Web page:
Although the Trust maintained its tort claims, they ultimately failed. (Doc. 103-6.) The state court determined that Judson Ball, representative for the Trust, didn't read any of the relevant materials before investing. (Id. at 5, 7-8, 11.) Because it was Ball's “extreme carelessness” that led to his alleged injuries, rather than misrepresentations made by the defendants, the court granted summary judgment in favor of the defendants. (Id. at 2, 5, 11.) That decision is currently on appeal. Judson C. Ball Revocable Trust v. Phoenix Orchard Group I, 2019 WL 2373855 (Ariz.Ct.App. 2019) (Trust III).

         While that litigation was ongoing, the Trust also brought a derivative action in state court against both orchard groups. Judson C. Ball Revocable Trust v. Phoenix Orchard Group I, 431 P.3d 589, 591 (Ariz.Ct.App. 2018) (rev. denied April 30, 2019) (Trust II). The state court dismissed the action after the rescission, holding that the Trust, because it no longer had an interest in the orchard groups, no longer had standing. Id. The Trust appealed but the Arizona Court of Appeals affirmed, concluding that, “because the Trust no longer possesses any ownership interest in POG, ” it no longer had standing to pursue the derivative action. Id. at 594.

         III. The Federal Case

         At some point in this affair, the Trust assigned its “right, title, interest, and claims to economic damages” to Pacesetter. (Doc. 87 at ¶ 7.) Pacesetter filed this action in January 2019, alleging the same factual background detailed above but bringing a variety of tort claims against the Kapreilians, their respective companies, and other entities responsible for the “side deals” that deprived the orchard groups of profits. (Doc. 1.) The complaint was amended the next month (Doc. 7), and then, after receiving leave from the Court, was amended again in June 2019 (Docs. 84, 87).

         In the course of discovery, Pacesetter became aware of a transfer of some of POG I's property to Agriculture Capital, LLC (“Agriculture Capital”) in November 2016. (Doc. 83 at 1.) Defendant Tom Avenelis, the owner of the farm management company now overseeing the orchards, is a member in Agriculture Capital. (Id.) “Because [Pacesetter] has a direct claim to conversion of POG assets . . . counsel requested a disclosure of the sale and closing documents” related to the property. (Id.) After Avenelis refused the request, the parties filed a notice of discovery dispute. (Id.) The Court construed the notice as a motion to compel and denied the motion. (Doc 92 at 17-18.) Specifically, the Court concluded that, because Agriculture Capital was a non-party to this litigation and because the relevance of the documents was unclear, an informal request for the documents was improper. (Id. at 19.)

         Pacesetter now seeks leave to amend its complaint for a third time. (Doc. 98.) The proposed amendment adds new defendants and three new causes of action, two of which are premised on the sale of property from POG I to Agriculture Capital. (Doc. 98 at 3; Doc. 98-1 at 1, 36-39.) Pacesetter has also filed a Rule 60 motion for relief from the Court's order in the discovery dispute, arguing that the short page limit on briefs led to “judicial surprise” and that new evidence has come to light that calls the Court's decision into doubt. (Doc. 96 at 1.) Avenelis has filed a response opposing the motion to amend, and Mark Bassetti has also filed a brief preserving an argument he plans to make in a motion to dismiss. (Docs. 106 and 107.) Avenelis has also filed a response to the Rule 60 motion. (Doc. 100.)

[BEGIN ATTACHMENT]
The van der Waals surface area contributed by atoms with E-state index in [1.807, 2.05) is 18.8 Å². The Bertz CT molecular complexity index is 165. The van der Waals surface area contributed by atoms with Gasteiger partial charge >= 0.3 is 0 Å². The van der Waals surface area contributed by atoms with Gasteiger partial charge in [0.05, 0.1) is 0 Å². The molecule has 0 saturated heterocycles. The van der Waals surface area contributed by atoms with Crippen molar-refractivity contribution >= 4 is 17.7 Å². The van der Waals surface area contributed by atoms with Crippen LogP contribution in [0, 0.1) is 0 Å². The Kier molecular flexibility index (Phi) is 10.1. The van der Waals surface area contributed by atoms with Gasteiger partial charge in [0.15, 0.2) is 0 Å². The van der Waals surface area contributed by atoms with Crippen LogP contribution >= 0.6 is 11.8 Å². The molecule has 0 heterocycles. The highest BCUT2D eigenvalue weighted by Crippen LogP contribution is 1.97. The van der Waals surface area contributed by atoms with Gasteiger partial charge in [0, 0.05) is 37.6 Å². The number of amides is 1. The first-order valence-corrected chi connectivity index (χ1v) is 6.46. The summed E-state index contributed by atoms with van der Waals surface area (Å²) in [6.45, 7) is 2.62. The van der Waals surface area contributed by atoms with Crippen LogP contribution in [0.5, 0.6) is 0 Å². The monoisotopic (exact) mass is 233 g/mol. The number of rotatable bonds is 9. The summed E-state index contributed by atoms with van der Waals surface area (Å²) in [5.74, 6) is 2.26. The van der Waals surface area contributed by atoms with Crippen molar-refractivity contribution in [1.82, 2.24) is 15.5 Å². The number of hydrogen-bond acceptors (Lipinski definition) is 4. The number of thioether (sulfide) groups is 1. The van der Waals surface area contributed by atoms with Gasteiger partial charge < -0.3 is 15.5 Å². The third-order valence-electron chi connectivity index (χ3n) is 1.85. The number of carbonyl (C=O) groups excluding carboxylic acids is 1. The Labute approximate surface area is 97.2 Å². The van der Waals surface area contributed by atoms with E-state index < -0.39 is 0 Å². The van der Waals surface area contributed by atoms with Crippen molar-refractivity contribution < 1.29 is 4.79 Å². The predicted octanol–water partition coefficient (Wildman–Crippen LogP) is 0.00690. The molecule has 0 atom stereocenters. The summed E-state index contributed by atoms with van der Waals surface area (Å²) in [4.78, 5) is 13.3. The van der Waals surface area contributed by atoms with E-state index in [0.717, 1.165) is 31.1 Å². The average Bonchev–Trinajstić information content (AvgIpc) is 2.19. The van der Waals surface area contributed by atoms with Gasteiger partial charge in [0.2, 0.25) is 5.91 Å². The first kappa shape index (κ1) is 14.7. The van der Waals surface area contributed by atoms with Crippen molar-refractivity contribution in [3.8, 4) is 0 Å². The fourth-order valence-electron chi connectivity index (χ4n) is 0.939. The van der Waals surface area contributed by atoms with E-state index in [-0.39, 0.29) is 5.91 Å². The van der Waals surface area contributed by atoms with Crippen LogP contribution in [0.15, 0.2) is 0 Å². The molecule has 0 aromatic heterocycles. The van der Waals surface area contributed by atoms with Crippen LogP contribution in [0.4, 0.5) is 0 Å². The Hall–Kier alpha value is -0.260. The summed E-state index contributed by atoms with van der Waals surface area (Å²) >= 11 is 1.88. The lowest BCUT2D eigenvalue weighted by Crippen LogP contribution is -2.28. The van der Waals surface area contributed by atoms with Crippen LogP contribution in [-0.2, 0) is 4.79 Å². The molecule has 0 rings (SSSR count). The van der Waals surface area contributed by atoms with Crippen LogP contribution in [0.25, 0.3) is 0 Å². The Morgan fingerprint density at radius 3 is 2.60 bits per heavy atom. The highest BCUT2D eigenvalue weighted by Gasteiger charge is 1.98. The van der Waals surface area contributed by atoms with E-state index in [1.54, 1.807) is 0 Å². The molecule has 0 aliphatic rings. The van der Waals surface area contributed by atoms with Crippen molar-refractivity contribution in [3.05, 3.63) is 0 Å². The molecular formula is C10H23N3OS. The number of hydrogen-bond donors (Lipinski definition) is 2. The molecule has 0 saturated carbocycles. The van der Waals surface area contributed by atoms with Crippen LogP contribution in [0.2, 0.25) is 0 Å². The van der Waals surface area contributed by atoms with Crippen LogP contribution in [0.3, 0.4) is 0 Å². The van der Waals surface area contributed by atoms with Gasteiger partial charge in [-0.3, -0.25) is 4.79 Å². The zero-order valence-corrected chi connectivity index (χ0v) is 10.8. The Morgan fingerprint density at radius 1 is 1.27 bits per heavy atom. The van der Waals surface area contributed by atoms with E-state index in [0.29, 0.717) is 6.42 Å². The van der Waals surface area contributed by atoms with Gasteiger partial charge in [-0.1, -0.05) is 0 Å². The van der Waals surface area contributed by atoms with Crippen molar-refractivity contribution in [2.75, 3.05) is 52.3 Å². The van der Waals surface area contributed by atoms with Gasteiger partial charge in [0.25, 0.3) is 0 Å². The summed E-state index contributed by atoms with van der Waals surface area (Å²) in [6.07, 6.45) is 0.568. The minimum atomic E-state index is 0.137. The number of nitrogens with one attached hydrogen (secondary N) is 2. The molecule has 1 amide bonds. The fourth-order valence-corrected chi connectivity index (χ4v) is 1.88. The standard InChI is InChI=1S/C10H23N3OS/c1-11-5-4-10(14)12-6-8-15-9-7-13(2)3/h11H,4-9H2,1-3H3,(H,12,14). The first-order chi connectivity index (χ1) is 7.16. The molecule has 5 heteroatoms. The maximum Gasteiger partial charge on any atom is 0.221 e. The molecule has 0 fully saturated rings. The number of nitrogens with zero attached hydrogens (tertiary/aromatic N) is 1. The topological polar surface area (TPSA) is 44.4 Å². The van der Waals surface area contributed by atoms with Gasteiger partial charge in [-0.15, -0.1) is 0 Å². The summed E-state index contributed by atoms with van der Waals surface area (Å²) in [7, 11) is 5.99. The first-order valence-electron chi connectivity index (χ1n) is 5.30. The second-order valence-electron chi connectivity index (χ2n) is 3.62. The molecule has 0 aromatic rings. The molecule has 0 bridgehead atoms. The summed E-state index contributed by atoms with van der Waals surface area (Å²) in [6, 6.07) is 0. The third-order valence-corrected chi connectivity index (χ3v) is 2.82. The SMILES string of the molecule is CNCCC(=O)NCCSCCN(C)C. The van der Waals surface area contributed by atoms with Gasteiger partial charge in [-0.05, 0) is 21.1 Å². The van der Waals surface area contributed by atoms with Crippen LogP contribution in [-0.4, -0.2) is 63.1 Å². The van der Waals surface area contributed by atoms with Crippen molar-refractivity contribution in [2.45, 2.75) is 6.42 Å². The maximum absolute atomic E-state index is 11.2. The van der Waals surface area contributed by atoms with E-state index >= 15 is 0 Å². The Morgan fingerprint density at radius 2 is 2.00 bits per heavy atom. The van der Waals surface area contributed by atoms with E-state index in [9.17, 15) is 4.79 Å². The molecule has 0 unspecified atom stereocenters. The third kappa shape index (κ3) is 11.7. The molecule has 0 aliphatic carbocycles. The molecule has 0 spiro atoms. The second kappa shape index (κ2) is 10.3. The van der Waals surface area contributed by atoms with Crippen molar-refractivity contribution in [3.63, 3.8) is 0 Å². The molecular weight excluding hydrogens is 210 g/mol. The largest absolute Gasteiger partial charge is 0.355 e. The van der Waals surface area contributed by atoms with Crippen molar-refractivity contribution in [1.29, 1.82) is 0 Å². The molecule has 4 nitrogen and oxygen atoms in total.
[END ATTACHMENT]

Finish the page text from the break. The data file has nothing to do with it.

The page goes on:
Separately, the Kapreilians and their companies, Fruit World and Eastside Packing, have filed a motion to dismiss the second amended complaint. (Doc. 103.) They primarily argue that the Court lacks personal jurisdiction over them. (Id. at 5-6.) Even if jurisdiction is appropriate, Defendants argue the complaint should still be dismissed because it is barred by claim preclusion. (Id. at 5.) Pacesetter opposes the motion, arguing that jurisdiction is proper and that claim preclusion does not apply. (Doc. 111.)


         I. Defendants' Motion to Dismiss

         Defendants raise essentially two arguments in their motion to dismiss. The first is that the Court lacks personal jurisdiction over them. The Kapreilians and their companies are all citizens of California, and they argue that their contacts with Arizona are insufficient to establish either general or specific jurisdiction for this action. (Doc. 103 at 6-10.) Second, even if personal jurisdiction exists, Defendants contend that Pacesetter's claims have already been litigated in the state court proceedings. (Id. at 10.) This action, they continue, must therefore be dismissed under the doctrine of claim preclusion. (Id. at 10-17.) The Court will address the jurisdictional question first.

         A. Persona ...

Buy This Entire Record For $7.95

Download the entire decision to receive the complete text, official citation,
docket number, dissents and concurrences, and footnotes for this case.

Learn more about what you receive with purchase of this case.